Liver and spleen size. Liver and spleen volumes at AMC were measured by spiral computed axial tomography, with a reported accuracy of 3% to 5%.24-26  At HHU, using ultrasound, the maximum midclavicular cranio-caudal (CC) diameter and antero-posterior (AP) diameter of the liver were determined. For determination of spleen size, the diameter at the hilus (width), as seen on the horizontal view, and the distance between both poles (length), as seen on the frontal view, were determined. To allow comparison of the visceral data created by 2 different methods, the above-described liver and spleen dimensions were determined on computed tomographic (CT) images in a group of 55 AMC patients (a total of 103 spiral CTs) and compared to organ volumes, as determined by CT. The best correlation was found for both liver and spleen index, which is calculated by multiplying the respective diameters, yielding a correlation of 0.862 and 0.958, respectively (P < .001). Formulas were deducted to calculate liver and spleen volume from the respective indices (M.d.F., unpublished results). Baseline values between the 2 groups did differ significantly (Table 1), since the AMC cohort included 20 patients with liver volumes above 3000 mL (11 splenectomized), whereas these were not found in the HHU cohort. Therefore, patients with a liver volume above 1750 mL or spleen volume above 250 mL were selected, and matched pairs were made according to baseline organ volumes (maximum baseline difference of 200 mL for liver volume and 300 mL for spleen volume) and spleen status. Baseline values versus values after 12 months of ERT were compared. The time to reach a 20% decrease from baseline in liver volume or 40% decrease in spleen volume was determined by Kaplan Meier analysis in patients with a baseline liver volume in the range of 1750 mL to 3000 mL or spleen volume in the range of 400 mL to 2300 mL. No correction for change in body weight was performed since in this adult population, body weight did not change significantly.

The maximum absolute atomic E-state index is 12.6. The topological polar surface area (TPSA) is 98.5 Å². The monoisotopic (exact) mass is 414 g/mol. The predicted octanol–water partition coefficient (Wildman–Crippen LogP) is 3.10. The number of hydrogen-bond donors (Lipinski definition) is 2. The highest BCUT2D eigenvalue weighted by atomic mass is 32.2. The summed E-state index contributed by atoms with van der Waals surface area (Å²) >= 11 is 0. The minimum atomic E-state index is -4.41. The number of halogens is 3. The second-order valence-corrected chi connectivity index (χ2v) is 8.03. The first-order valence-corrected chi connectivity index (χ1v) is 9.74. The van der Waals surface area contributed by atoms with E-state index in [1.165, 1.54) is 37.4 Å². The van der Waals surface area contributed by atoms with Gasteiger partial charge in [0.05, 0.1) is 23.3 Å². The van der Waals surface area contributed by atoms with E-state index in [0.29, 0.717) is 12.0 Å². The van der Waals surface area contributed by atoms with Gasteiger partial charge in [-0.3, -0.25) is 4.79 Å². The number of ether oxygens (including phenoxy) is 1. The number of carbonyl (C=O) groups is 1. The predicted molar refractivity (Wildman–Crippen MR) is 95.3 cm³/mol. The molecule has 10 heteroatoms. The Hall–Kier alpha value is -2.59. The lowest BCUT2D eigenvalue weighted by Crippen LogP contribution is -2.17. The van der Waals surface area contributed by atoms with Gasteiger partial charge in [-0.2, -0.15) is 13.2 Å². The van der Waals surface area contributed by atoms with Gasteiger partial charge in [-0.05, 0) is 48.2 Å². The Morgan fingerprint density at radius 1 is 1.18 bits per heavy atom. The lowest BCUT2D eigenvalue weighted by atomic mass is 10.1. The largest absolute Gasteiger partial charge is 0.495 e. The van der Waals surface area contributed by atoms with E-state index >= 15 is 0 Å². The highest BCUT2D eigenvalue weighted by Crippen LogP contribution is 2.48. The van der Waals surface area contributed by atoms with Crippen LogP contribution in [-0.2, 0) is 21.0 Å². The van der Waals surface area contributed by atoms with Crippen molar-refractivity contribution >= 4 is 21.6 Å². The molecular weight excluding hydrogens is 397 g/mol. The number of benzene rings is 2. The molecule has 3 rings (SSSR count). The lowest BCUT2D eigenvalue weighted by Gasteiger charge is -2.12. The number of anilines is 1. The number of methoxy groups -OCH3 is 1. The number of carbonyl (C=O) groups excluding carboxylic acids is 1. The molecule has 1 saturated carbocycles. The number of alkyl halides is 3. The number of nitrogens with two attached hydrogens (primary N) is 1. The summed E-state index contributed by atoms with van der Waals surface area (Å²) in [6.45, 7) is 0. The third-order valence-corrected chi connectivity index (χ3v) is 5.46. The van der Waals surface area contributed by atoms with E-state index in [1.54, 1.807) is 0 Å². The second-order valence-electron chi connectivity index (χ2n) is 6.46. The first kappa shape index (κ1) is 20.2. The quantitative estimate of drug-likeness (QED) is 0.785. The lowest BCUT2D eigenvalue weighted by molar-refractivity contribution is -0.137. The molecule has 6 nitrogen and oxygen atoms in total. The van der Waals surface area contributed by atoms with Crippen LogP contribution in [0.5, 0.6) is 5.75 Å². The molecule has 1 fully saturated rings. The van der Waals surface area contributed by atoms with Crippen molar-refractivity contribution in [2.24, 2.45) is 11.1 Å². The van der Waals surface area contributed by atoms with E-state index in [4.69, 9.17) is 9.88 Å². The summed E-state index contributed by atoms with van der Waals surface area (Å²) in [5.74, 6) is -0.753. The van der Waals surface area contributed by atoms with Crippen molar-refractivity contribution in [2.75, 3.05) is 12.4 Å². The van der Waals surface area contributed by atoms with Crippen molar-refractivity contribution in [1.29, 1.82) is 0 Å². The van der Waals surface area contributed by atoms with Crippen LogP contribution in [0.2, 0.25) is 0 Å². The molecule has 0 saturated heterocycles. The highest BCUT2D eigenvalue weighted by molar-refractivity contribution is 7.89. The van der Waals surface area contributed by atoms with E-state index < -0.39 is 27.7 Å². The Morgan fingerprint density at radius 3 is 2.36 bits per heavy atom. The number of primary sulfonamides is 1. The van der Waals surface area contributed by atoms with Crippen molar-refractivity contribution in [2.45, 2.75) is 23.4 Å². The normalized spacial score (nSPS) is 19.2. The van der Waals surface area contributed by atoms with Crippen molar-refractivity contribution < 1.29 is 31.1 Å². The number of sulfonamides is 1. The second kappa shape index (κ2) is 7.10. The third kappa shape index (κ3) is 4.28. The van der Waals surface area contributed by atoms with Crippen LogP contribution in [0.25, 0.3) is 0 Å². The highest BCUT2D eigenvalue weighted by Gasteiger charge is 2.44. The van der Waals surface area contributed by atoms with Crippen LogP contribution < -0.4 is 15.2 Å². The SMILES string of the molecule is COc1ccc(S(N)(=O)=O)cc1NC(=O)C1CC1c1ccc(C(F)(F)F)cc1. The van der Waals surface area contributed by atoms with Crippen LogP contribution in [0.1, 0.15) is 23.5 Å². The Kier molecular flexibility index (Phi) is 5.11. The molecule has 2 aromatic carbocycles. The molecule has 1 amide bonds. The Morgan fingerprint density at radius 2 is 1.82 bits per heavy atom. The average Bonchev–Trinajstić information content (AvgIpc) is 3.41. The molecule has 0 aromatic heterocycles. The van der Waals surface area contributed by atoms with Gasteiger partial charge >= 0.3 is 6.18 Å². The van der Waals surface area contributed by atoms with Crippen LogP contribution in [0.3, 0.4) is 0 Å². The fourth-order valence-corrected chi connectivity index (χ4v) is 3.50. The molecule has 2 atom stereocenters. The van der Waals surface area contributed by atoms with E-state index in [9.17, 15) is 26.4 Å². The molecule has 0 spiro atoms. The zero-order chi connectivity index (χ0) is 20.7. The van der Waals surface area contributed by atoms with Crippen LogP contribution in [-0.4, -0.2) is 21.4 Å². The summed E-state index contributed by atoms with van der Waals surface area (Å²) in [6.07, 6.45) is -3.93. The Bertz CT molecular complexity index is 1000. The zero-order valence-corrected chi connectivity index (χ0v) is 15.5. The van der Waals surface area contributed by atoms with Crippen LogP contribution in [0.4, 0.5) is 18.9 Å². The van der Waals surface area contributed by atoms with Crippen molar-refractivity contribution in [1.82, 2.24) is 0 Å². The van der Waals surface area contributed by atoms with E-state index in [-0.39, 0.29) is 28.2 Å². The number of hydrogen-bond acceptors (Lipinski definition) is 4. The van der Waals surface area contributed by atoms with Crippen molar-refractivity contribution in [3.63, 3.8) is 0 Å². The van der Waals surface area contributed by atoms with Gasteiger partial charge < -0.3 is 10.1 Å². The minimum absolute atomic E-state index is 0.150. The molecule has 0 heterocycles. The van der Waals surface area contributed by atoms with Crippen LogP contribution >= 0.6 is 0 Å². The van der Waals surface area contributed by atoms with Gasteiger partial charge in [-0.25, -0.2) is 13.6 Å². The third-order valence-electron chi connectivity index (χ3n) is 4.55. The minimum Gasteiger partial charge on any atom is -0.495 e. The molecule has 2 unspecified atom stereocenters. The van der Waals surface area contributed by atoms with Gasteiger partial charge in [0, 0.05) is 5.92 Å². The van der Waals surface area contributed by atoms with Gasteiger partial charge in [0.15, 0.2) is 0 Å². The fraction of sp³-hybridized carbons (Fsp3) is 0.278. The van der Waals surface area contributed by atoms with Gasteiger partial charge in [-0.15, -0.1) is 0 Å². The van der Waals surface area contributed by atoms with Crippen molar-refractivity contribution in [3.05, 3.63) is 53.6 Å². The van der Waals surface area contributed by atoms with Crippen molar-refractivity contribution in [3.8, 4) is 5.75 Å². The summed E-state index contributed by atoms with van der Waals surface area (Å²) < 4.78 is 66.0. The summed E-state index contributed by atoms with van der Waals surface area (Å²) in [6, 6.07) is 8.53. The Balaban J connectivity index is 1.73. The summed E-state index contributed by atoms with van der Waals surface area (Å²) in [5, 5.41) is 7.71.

Table 1.